The most recent example of the UAE aiding coups and putschists can be seen in Libya. The Emirates, which gave putschist Gen. Khalifa Haftar aircraft and military equipment, has conducted more than 850 drone and jet strikes on the militia’s behalf since April 2019, according to reports. Since January, 100 aircraft carrying tons of weapons and equipment from the UAE headed to eastern Libya and Egypt. The Anadolu Agency (AA) revealed that Sudanese mercenaries controlled by the UAE are fighting alongside Haftar against Libya’s legitimate government.
In addition, according to the United Nations, the UAE’s activities at the Al Khadim base in eastern Libya’s Marj province have intensified since March 2017. Thanks to this military operation, Haftar has received air support from the UAE against the Libyan government. According to Turkish Radio Television (TRT), one of Haftar’s high-level aides has confirmed that the UAE operates at this air base.
Similarly, according to news reports in Denmark in May, photos circulated on social media and verified by U.N. experts, show the UAE’s IOMAX aircraft carrying out activities in Libya. There is concern that military equipment sold to the UAE by the Danish Tirma Firm could reach illegal actors in Libya through the Emirates. The IOMAX Archangel attack aircraft of Danish-origin was previously used by the UAE in Yemen’s civil war, just as it is currently used to aid Haftar. According to Danish media, the UAE has a history of selling weapons obtained from other countries to third parties, non-state actors, warlords, and terrorist organizations.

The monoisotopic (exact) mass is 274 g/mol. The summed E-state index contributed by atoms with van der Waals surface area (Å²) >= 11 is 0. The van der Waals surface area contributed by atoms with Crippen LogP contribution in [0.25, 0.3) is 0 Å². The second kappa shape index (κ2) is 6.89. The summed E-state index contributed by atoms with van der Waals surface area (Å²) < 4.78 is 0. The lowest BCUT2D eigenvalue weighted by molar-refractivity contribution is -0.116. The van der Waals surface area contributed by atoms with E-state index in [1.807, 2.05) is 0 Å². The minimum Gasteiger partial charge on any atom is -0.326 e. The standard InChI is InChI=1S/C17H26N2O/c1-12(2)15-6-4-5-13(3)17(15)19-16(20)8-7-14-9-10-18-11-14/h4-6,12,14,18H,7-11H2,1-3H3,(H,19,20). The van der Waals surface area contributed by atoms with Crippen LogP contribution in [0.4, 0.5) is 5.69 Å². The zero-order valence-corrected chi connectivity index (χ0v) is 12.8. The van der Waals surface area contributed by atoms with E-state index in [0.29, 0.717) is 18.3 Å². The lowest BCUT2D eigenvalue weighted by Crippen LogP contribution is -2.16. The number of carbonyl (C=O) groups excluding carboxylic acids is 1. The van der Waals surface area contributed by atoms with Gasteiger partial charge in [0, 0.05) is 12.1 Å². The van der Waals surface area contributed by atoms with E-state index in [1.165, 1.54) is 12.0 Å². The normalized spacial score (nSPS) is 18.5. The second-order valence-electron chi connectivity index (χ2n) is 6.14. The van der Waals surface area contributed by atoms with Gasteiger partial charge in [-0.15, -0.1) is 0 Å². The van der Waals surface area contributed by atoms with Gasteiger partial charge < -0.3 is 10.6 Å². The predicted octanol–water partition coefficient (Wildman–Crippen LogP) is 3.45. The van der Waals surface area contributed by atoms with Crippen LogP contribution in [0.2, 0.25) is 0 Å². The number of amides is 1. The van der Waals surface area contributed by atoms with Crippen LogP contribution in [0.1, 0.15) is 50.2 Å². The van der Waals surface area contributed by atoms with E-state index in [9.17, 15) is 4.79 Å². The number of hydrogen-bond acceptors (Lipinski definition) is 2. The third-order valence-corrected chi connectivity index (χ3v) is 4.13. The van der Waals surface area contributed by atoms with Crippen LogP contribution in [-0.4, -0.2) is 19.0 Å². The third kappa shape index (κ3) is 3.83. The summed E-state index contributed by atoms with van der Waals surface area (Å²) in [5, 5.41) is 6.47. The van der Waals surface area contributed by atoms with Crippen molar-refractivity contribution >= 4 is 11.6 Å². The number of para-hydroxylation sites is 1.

In addition, Haftar’s illegal possession of German military vehicles and equipment, despite a U.N. arms embargo, is another example of the UAE’s weapons trade. German media has determined that Russian Pantsir-S1 missile systems were transported via German SX45 military vehicles. The UAE supplied the air defense system.
Libya’s Interior Minister Fathi Bashagha explained the UAE’s devastating role in Libya’s internal affairs, which hinders peace and the cease-fire process. Bashagha in May stressed that the UAE was one of the most significant causes of Haftar’s war crimes and instability and civil war in the country.
“The crisis in Libya would not have happened had you stopped your malicious interference in our internal affairs, your support to putschists, dispatch of weapons … and your incitement to violence through your deceptive media,” Bashagha said on Twitter.
Bashagha also accused the Gulf state of breaching a U.N. arms embargo by sending weapons to Haftar and said that the UAE continuously violated U.N. resolutions that ban arms exports to Libya in its quest of establishing another dictatorship in the region.
Considering the aforementioned cases, the UAE’S cooperation with dictators and putschists, such as el-Sissi in Egypt, Assad in Syria, and Haftar in Libya, as well as terrorist groups such as the PKK in northern Iraq and FETÖ in Turkey, are clear strategies it uses to maximize its interests.
With its network of various dark actors, the UAE constitutes a striking example of how peace and stability in the Middle East can be sabotaged illegally and in violation of international law and interstate relations. In other words, the UAE today emerges as the biggest obstacle to democracy, human rights, and freedom in the Middle East and Africa.